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Cancer study provides reason for optimism
It’s rare to encounter a good-news story about cancer — excluding, of course, the individual stories of people who have survived it — and for obvious reasons. Cancer is nasty, awful, scary stuff.
It’s also alarmingly common. Chances are you or someone you know has been affected by it; across Canada, it’s estimated a new case is diagnosed every three minutes.
A statistical report released last week by the Canadian Cancer Society provides some cause for cautious optimism, however. Prepared in collaboration with the Public Health Agency of Canada and Statistics Canada, it found cancer death rates have dropped over the past 20 years, with approximately 100,000 people’s lives saved as a result.
Between 1988 and 2007, overall death rates from all types of cancer declined by 21% in men and by 9% in women — a change attributed to better screening and treatment, and decreasing smoking rates. Death rates have also declined in all four main cancers — i.e., lung, colorectal, breast and prostate, which together account for 54% of all cancers.
The notable exception to this trend is lung cancer deaths among Canadian women, which increased over the same time frame and is one of the reasons for the gender gap in the overall rates. According to the CCS, smoking rates among men began decreasing in the ’60s while smoking rates among women didn’t begin falling until the ’80s, and it takes 20 to 30 years before such changes translate into measurable declines in lung cancer incidence and death rates.
Obviously, less people dying from cancer is a good thing — but less people getting diagnosed with cancer would be an even better thing. Alas, while incidence rates vary depending on age and sex, none have declined much (if at all) since 1983. Cancer continues to be the leading cause of death in Canada. In Manitoba, it will kill an estimated 2,850 people by the end of 2012.
The CCS lists a number of factors that can increase a person’s risk of cancer: tobacco use, yes, but also an unhealthy diet, physical inactivity, excess body weight, alcohol consumption, over-exposure to the sun and exposure to environmental and workplace carcinogens.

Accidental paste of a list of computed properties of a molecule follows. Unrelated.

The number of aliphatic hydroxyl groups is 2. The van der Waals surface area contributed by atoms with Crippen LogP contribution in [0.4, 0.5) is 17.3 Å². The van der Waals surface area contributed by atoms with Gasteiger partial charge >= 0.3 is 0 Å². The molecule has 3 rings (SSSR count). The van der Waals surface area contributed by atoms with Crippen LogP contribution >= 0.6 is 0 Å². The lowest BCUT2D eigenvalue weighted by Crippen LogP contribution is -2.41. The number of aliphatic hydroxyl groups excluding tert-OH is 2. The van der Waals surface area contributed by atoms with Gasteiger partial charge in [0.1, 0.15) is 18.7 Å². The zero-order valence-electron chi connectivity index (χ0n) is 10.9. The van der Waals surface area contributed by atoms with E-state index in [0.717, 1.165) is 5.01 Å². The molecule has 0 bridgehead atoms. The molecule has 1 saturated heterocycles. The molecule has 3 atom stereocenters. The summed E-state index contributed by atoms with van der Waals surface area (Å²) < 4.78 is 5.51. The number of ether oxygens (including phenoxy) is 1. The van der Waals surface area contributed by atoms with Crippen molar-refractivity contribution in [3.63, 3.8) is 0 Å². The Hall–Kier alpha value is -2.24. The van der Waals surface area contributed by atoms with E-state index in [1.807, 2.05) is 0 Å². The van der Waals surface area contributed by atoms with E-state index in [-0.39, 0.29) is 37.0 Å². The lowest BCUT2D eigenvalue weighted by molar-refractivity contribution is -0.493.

You’ll note two of these things are not like the others. (Hint: they have nothing to do with individual choices.)
When we talk about cancer, it’s important to acknowledge that systemic factors beyond our control are also part of the equation — for example, the amount of carcinogenic chemicals with which we come in contact on a near-daily basis, often without even realizing it. (And here I will take a moment to recommend Pink Ribbons Inc., a recent NFB documentary that examines a range of issues related to breast cancer, including this very topic. It’s screening at Cinematheque later this month, and it’s an educational, thought-provoking and, at times, enraging film.)
There’s a fine line between promoting health and blaming people for getting sick. As we continue to confront this awful disease, it’s essential we don’t cross it.
Marlo Campbell dedicates this column to the people in her life who have died from cancer, the people who have survived it and the people who are currently living with it.
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(1 of 6 articles for this week)05/15/2013 1:00 AM 0
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